While most children are excited to celebrate the holiday season, many children with developmental delays and disabilities struggle this time of year. The lights, sounds, and crowds can be overwhelming for special needs kids.
The experts at The Warren Center, a nonprofit agency providing professional evaluations, therapy services, and support to children with developmental delays and disabilities — have found ways to control the chaos to create an experience that is fun for the whole family at their annual Operation Santa event.
The nonprofit recently welcomed more than 400 children and their families to celebrate the season in a sensory-friendly way with their specialized event, Operation Santa, on December 8, 2019, at Venue Forty/50 in Addison, TX.
For those who are interested in learning how to celebrate the season in a sensory-friendly way, the experts at The Warren Center recommend the following tips to enjoy a sensory-friendly holiday season:
Avoid sensory overload
Consider shopping online or having someone pick up gifts for you. The crowds, sounds, and lights of busy stores can be too much for a child with developmental delays and disabilities.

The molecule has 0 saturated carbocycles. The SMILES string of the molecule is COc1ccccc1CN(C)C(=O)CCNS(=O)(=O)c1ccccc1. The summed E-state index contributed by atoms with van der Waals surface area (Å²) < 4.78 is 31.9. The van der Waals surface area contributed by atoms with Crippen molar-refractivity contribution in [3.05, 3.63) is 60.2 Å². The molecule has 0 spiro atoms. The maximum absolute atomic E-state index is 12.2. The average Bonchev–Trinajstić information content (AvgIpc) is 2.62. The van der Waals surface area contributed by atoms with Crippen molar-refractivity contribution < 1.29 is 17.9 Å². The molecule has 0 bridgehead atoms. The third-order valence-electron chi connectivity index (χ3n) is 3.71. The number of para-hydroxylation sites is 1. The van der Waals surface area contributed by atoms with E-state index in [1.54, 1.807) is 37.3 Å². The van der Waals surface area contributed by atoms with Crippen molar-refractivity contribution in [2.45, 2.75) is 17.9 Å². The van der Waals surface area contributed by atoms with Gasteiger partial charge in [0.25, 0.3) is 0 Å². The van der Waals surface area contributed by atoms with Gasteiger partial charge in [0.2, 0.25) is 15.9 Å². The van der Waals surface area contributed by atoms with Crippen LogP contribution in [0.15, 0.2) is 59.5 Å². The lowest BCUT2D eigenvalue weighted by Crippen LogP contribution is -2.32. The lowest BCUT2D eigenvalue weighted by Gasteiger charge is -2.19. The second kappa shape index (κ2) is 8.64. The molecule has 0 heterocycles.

Choose sensory-friendly holiday options
Flashing lights on a Christmas tree might be overwhelming to a child with developmental delays and disabilities, but a strand of lights that gently changes colors might be a good alternative. Most LED Christmas lights offer softer choices to enjoy the twinkling. To avoid waiting in long lines to see Santa, do your homework to see what sensory-friendly shops and events are happening around town, or consider hosting your own visit from Santa at home.
Make gifts easy to open
Kids with disabilities may not have the motor skills needed to unwrap a gift with a lot of tape or bows. Make gifts easy to open by loosely wrapping with a little bit of tape or use gift bags.
Plan an exit strategy
The holiday season may require attending religious outings, choir performances, holiday shows and more. Chances are your child may need to take a break or go outside—and if the whole family needs to leave—you can do it quickly without disturbing anyone if you make sure you have a seat near the aisle or close to the exit.
Bring your child’s favorite food and toys
Many children with developmental delays and disabilities are picky eaters. To avoid the struggle of sitting through a traditional holiday meal that may feature unfamiliar foods, pack a lunchbox with a few of your child’s favorite foods, so hunger doesn’t add to the stress. Consider also bringing your child’s favorite toy, book, or tablet to help your child feel as comfortable as they can be.